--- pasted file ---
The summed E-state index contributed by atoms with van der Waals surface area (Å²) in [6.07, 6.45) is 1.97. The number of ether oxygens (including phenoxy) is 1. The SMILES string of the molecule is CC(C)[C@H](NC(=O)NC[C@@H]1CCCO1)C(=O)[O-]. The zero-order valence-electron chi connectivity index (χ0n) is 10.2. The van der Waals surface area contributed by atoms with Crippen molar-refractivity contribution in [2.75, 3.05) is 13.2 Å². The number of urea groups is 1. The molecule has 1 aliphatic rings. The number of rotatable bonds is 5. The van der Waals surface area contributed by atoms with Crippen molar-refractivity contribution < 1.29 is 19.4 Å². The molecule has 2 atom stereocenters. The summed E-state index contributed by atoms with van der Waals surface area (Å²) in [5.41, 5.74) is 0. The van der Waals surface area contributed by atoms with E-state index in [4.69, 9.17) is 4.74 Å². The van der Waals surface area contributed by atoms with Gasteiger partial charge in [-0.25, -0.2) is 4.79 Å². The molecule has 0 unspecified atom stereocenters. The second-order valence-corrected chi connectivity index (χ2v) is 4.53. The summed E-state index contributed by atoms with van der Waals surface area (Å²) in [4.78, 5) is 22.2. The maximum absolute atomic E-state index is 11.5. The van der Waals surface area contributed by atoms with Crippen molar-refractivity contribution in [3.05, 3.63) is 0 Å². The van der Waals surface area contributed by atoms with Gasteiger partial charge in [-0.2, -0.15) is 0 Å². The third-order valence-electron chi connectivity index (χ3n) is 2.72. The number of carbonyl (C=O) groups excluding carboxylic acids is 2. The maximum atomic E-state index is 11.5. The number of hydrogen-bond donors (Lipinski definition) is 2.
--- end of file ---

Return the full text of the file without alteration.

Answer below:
The summed E-state index contributed by atoms with van der Waals surface area (Å²) in [6.07, 6.45) is 1.97. The number of ether oxygens (including phenoxy) is 1. The SMILES string of the molecule is CC(C)[C@H](NC(=O)NC[C@@H]1CCCO1)C(=O)[O-]. The zero-order valence-electron chi connectivity index (χ0n) is 10.2. The van der Waals surface area contributed by atoms with Crippen molar-refractivity contribution in [2.75, 3.05) is 13.2 Å². The number of urea groups is 1. The molecule has 1 aliphatic rings. The number of rotatable bonds is 5. The van der Waals surface area contributed by atoms with Crippen molar-refractivity contribution < 1.29 is 19.4 Å². The molecule has 2 atom stereocenters. The summed E-state index contributed by atoms with van der Waals surface area (Å²) in [5.41, 5.74) is 0. The van der Waals surface area contributed by atoms with E-state index in [4.69, 9.17) is 4.74 Å². The van der Waals surface area contributed by atoms with Gasteiger partial charge in [-0.25, -0.2) is 4.79 Å². The molecule has 0 unspecified atom stereocenters. The second-order valence-corrected chi connectivity index (χ2v) is 4.53. The summed E-state index contributed by atoms with van der Waals surface area (Å²) in [4.78, 5) is 22.2. The maximum absolute atomic E-state index is 11.5. The van der Waals surface area contributed by atoms with Crippen molar-refractivity contribution in [3.05, 3.63) is 0 Å². The van der Waals surface area contributed by atoms with Gasteiger partial charge in [-0.2, -0.15) is 0 Å². The third-order valence-electron chi connectivity index (χ3n) is 2.72. The number of carbonyl (C=O) groups excluding carboxylic acids is 2. The maximum atomic E-state index is 11.5. The number of hydrogen-bond donors (Lipinski definition) is 2.